OAKLAND -- The city and opposing attorneys have failed to agree on who should fill a position with broad power over Oakland's police force and intend to submit separate slates of candidates Friday for a federal judge to consider.
Whomever U.S. District Judge Thelton Henderson selects to become Oakland's police compliance director will have authority to spend city funds and overrule top commanders in order to get police fully compliant with a court-sanctioned reform effort agreed to in the wake of the decade-old Riders police brutality scandal.
If the department continues to lag on the reforms, which were supposed to be completed five years ago, the director would be able to fire Chief Howard Jordan and demote his deputies.
Henderson had originally given both sides until Dec. 21 to propose candidates for the job, but then extended the deadline to Jan. 11. He also ordered a federal magistrate to oversee negotiations in hopes that a consensus candidate could be found.
But no agreement was reached and no additional talks have been scheduled.
"My sense is they will submit their names and we will submit our names," said John Burris, one of two attorneys who represented plaintiffs in the Riders civil case against the city.
Both sides refused to discuss any sticking points in the negotiations or say how many candidates they intended to submit to Henderson.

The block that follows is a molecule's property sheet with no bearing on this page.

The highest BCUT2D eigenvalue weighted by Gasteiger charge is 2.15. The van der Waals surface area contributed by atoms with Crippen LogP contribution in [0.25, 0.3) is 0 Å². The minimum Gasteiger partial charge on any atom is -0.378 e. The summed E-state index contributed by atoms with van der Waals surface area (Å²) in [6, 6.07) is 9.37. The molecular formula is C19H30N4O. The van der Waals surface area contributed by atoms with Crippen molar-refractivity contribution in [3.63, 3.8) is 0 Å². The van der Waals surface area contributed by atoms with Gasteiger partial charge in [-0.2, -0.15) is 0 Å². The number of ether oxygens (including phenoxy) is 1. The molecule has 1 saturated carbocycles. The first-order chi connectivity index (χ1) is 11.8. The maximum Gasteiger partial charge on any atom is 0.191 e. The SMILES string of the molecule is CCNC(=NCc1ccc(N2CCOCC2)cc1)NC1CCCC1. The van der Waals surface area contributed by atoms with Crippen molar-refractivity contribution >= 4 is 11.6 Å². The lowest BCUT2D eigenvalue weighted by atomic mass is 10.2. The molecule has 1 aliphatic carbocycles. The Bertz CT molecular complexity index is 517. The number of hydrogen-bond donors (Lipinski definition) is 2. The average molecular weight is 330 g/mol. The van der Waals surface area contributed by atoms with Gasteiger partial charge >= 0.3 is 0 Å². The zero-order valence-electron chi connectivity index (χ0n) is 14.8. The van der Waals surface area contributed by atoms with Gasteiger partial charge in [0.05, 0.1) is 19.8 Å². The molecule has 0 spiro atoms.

The names of candidates will not be made public, under a court order issued by Henderson. The candidates are likely to be law enforcement executives with experience monitoring outside departments.
Henderson, who is not bound by the recommendations of either side, is expected to consider both slates before selecting the compliance director who will report directly to him.
Oakland opted to surrender significant control over its police force late last year rather than risk Henderson putting the entire department under the control of a federal boss.
The stalled reform mandate stemming from the Riders case required Oakland to complete 51 tasks aimed at making the police department more accountable and helping it to better police itself.
Most of the tasks have been completed, but the department remains out of compliance on several fronts, including investigating its own officers, reporting the use of force and tracking officers with a history of high-risk behavior.
The compliance director will be in charge of completing those reforms, with a goal of getting them done by the end of the year.
Contact Matthew Artz at 510-208-6435.